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The Chalk Pits and Offham Farm Shop

28 Jan

The walk

Attempting today a walk I was going to do a few weeks ago, which I didn’t manage due to issues of finding parking. Today, I was better prepared – there are three parking lay-bys but all on the wrong side of a very fast road, so as I drove past I noted which one was nearest my walk’s starting point and then continued on the road until it was safe to turn round.

This walk starts from the Jubilee bus stop at Offham and heads straight up the hill to the chalk pits.

Offham Chalk Pits

I was expecting a brighter start to the day, yesterday had been beautiful, sunny and frosty for our run in Bramber, but today was damp, grey, albeit warmer.

Protected Wildlife Site

This area has been designated a protected wildlife site due to its habitat, probably due to the chalky terrain.

So, a grey Monday morning and a fierce walk uphill all the way to the top of Treacle Mines, (I have been trying to find out where the name ‘Treacle Mines’ comes from but the nearest I can find is in this article about the Battle of Lewes where the troops were said to ‘come to a sticky end’) and on to a wonderful view towards Lewes and the spectacular Offham chalk pit.

View towards lewes

Chalk pits, Offham

Chalk mining was a big industry between 1809–1890, where the chalk was used to make lime for fertiliser. In order to get the chalk down from the quarry for transportation on the River Ouse, a funicular railway was built. You can read the full story here.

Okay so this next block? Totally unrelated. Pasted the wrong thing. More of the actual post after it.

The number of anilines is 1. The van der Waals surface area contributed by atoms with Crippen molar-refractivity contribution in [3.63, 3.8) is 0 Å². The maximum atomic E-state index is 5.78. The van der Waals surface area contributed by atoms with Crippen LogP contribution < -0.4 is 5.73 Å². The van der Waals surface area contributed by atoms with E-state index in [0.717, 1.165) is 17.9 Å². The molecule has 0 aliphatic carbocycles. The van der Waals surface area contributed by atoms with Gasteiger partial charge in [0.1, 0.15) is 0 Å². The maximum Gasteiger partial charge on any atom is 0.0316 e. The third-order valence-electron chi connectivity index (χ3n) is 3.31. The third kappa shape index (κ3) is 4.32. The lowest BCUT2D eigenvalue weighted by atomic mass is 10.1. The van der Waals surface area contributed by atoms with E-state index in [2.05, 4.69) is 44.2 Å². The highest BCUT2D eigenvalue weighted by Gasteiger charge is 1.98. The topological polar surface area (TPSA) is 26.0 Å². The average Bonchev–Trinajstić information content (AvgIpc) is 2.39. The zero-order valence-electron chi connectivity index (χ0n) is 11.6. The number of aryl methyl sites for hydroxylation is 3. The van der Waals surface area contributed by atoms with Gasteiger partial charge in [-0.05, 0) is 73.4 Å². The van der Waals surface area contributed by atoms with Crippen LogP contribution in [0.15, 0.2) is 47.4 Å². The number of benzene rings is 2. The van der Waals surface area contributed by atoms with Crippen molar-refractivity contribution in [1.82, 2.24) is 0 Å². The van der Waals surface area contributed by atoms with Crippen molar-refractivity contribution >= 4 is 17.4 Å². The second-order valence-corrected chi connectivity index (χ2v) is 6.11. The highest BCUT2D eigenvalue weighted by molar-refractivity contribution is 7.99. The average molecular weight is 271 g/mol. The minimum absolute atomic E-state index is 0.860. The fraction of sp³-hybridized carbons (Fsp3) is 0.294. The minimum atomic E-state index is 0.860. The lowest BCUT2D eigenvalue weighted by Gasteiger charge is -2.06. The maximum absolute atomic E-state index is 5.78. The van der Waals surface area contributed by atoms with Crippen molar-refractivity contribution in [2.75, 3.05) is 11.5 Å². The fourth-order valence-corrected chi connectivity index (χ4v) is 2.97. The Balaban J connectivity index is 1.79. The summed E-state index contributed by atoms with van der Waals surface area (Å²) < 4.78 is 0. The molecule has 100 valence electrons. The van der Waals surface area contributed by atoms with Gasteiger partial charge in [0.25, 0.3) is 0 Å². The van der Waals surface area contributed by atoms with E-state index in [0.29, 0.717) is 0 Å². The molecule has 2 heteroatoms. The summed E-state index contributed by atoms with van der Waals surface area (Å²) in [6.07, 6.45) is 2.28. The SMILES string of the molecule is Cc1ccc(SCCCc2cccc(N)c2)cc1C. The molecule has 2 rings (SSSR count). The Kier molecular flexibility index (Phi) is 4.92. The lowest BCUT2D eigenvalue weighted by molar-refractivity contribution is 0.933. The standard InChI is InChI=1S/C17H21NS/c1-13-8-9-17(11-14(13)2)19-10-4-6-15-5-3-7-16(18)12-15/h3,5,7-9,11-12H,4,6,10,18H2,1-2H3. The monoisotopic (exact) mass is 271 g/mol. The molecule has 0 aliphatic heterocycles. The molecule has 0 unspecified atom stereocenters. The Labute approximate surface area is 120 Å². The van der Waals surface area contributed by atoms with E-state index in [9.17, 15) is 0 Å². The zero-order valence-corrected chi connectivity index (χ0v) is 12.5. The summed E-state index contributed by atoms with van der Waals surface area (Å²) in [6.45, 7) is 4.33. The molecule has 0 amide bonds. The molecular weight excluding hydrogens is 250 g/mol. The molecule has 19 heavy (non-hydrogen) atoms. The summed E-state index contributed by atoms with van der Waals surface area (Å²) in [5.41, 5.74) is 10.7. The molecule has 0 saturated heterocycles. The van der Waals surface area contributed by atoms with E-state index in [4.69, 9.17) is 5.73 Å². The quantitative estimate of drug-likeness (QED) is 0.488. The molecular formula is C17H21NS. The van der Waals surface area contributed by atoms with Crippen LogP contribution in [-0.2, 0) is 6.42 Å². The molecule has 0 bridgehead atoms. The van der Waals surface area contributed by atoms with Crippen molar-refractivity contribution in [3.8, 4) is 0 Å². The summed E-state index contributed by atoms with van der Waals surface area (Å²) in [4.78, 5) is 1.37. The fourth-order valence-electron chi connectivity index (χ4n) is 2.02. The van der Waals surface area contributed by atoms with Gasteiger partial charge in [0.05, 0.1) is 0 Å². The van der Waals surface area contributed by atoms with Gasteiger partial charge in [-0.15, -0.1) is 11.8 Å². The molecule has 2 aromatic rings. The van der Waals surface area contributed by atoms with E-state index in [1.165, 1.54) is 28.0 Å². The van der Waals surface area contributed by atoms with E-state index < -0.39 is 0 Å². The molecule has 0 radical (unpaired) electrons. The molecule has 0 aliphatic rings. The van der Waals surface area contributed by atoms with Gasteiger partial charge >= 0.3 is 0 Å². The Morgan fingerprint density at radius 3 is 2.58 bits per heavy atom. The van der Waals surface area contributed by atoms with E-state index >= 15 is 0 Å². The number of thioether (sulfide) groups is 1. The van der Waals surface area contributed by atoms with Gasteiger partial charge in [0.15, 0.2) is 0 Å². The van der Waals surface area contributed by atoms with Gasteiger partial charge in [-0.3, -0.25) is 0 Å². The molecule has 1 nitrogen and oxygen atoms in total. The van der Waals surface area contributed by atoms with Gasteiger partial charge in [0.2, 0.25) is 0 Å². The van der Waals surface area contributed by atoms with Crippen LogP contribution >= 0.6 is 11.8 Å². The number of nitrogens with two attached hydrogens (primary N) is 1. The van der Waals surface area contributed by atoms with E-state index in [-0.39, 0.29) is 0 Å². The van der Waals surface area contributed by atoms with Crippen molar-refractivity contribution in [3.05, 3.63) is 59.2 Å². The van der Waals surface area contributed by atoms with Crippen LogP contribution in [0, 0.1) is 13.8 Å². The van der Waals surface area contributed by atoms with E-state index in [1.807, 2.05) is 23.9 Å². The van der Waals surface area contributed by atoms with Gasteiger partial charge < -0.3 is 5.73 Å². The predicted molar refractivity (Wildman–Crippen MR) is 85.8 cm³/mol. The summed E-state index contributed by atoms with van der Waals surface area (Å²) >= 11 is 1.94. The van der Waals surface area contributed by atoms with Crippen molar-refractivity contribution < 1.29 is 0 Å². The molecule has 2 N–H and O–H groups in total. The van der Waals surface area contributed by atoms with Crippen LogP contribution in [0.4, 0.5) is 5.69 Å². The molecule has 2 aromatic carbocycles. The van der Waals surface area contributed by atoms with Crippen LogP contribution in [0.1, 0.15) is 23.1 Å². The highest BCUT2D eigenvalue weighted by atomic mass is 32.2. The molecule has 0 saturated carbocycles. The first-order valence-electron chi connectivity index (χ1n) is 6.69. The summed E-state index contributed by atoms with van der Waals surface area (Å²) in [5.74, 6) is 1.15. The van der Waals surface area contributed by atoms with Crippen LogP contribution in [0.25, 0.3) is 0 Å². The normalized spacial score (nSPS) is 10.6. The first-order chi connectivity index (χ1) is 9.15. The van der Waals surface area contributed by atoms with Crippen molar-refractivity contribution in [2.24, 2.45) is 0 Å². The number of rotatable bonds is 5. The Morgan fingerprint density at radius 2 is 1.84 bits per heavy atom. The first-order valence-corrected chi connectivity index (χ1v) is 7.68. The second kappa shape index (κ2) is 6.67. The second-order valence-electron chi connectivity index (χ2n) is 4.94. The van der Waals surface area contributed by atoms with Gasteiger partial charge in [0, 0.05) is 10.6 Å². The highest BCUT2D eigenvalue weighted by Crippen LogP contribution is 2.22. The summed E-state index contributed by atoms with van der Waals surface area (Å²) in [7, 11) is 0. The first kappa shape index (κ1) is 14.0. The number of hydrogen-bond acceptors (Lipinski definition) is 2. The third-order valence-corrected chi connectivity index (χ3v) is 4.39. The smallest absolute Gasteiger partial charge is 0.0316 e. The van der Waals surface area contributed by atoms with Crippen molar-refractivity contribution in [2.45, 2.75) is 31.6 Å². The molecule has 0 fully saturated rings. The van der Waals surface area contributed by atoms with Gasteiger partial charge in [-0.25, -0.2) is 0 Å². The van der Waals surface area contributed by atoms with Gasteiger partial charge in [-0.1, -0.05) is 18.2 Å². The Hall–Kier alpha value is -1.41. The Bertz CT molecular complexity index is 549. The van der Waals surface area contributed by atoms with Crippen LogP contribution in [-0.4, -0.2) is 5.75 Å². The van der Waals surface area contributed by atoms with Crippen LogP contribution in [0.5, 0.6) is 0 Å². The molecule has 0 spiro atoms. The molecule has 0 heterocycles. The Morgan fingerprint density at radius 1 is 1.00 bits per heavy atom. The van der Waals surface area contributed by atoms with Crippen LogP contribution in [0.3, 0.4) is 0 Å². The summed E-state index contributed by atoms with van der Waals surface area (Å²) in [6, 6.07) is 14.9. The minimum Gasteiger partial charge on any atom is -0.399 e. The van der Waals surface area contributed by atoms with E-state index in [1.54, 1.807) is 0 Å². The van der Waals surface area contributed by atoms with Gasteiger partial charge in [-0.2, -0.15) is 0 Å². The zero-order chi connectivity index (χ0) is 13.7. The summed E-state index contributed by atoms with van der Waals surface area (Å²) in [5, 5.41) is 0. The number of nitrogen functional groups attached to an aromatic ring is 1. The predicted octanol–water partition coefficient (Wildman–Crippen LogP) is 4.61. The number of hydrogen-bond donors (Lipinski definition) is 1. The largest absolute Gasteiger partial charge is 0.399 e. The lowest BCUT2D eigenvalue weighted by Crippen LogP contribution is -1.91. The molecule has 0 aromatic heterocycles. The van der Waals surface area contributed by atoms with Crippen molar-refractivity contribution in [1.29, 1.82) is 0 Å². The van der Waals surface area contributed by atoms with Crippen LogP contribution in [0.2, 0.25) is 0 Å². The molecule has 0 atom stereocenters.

There was a good information board which had some augmented reality features but unfortunately my phone did not pick up the content.

Chalk Pits information board

From there I walked a little further on to a gate to a field with a sign which said ‘NO SHEEP IN THIS FIELD’ and, yes, you guessed it, it was full of sheep. Dropped down through the field and crossed a main road, then followed a Tarmac path down to Offham Road and on through a housing estate.

Offham

By this time I was about ready for a coffee break, and, spotting an empty bus shelter, decided it would make a good stop. Within a few minutes people began arriving at the bus stop, first an older woman, smartly dressed in black with bright pink lipstick, and then a younger girl. I felt obliged to explain to my audience that I was not, in fact, waiting for a bus but just having a break in my walk.

Bus stop coffee break

The older lady was very chatty and heartily approved of my breakfast stop, warned me to be careful out there – you youngsters she said, going off on your own – youngster! Well I am nearly 48 but I readily accepted the compliment. We also discussed ‘cardiac hill’ (which apparently is School Hill in Lewes), Alfred Hitchcock’s The Birds (which she had seen at Eastbourne cinema when it came out) before I bade them farewell and completed the walk, along the Old Coach Road – extremely churned up and muddy – and back to Hamsey and the Jubilee bus stop.

Hamsey church

The farm

I decided to keep local today and so I decided to revisit Offham Farm Shop, which I knew would be quiet and I could possibly get some work done in the café. 

Offham Farm Shop

It is not a big shop or an extensive café, mainly focusing on their meat counter, good value meat boxes and a range of home made pies. There is also a small selection of vegetables, cheese, ready meals and ice cream. For lunch there are sandwiches, soup, and sausage rolls. Generously sized cakes are also an option!

Offham Farm

Next week’s sausage rolls?

 I bought some lovely honey with nuts – it is expensive but a spoonful of that on some Greek yoghurt and breakfast is sorted!

English honey

The lunch

From the menu, I chose the soup of the day which was tomato. It came served with some fresh crusty bread and both were of generous proportions – quite a bargain for £4.50!